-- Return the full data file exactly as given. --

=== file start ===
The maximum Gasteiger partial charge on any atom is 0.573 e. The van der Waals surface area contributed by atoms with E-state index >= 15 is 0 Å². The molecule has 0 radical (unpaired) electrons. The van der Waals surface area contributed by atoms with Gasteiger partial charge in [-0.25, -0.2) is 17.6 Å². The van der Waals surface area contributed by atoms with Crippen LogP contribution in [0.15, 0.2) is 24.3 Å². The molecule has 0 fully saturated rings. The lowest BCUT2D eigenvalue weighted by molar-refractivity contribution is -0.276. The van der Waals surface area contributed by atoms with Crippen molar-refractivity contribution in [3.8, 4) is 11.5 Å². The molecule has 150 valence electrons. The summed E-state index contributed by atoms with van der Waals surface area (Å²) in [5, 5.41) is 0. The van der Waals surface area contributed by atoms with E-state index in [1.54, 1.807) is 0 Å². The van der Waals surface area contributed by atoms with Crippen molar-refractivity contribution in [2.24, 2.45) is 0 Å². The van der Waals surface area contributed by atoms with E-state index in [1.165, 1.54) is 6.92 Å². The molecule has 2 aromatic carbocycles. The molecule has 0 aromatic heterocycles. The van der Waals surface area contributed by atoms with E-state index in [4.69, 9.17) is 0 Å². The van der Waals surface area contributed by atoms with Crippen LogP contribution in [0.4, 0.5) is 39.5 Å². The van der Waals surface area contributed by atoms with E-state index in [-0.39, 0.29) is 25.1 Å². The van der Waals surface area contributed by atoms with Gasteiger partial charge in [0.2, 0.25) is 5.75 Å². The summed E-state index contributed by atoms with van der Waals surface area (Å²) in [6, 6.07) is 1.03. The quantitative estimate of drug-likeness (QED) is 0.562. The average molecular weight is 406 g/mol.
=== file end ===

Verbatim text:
The maximum Gasteiger partial charge on any atom is 0.573 e. The van der Waals surface area contributed by atoms with E-state index >= 15 is 0 Å². The molecule has 0 radical (unpaired) electrons. The van der Waals surface area contributed by atoms with Gasteiger partial charge in [-0.25, -0.2) is 17.6 Å². The van der Waals surface area contributed by atoms with Crippen LogP contribution in [0.15, 0.2) is 24.3 Å². The molecule has 0 fully saturated rings. The lowest BCUT2D eigenvalue weighted by molar-refractivity contribution is -0.276. The van der Waals surface area contributed by atoms with Crippen molar-refractivity contribution in [3.8, 4) is 11.5 Å². The molecule has 150 valence electrons. The summed E-state index contributed by atoms with van der Waals surface area (Å²) in [5, 5.41) is 0. The van der Waals surface area contributed by atoms with E-state index in [1.54, 1.807) is 0 Å². The van der Waals surface area contributed by atoms with Crippen molar-refractivity contribution in [2.24, 2.45) is 0 Å². The van der Waals surface area contributed by atoms with E-state index in [1.165, 1.54) is 6.92 Å². The molecule has 2 aromatic carbocycles. The molecule has 0 aromatic heterocycles. The van der Waals surface area contributed by atoms with E-state index in [4.69, 9.17) is 0 Å². The van der Waals surface area contributed by atoms with Crippen LogP contribution in [0.4, 0.5) is 39.5 Å². The van der Waals surface area contributed by atoms with E-state index in [-0.39, 0.29) is 25.1 Å². The van der Waals surface area contributed by atoms with Gasteiger partial charge in [0.2, 0.25) is 5.75 Å². The summed E-state index contributed by atoms with van der Waals surface area (Å²) in [6, 6.07) is 1.03. The quantitative estimate of drug-likeness (QED) is 0.562. The average molecular weight is 406 g/mol.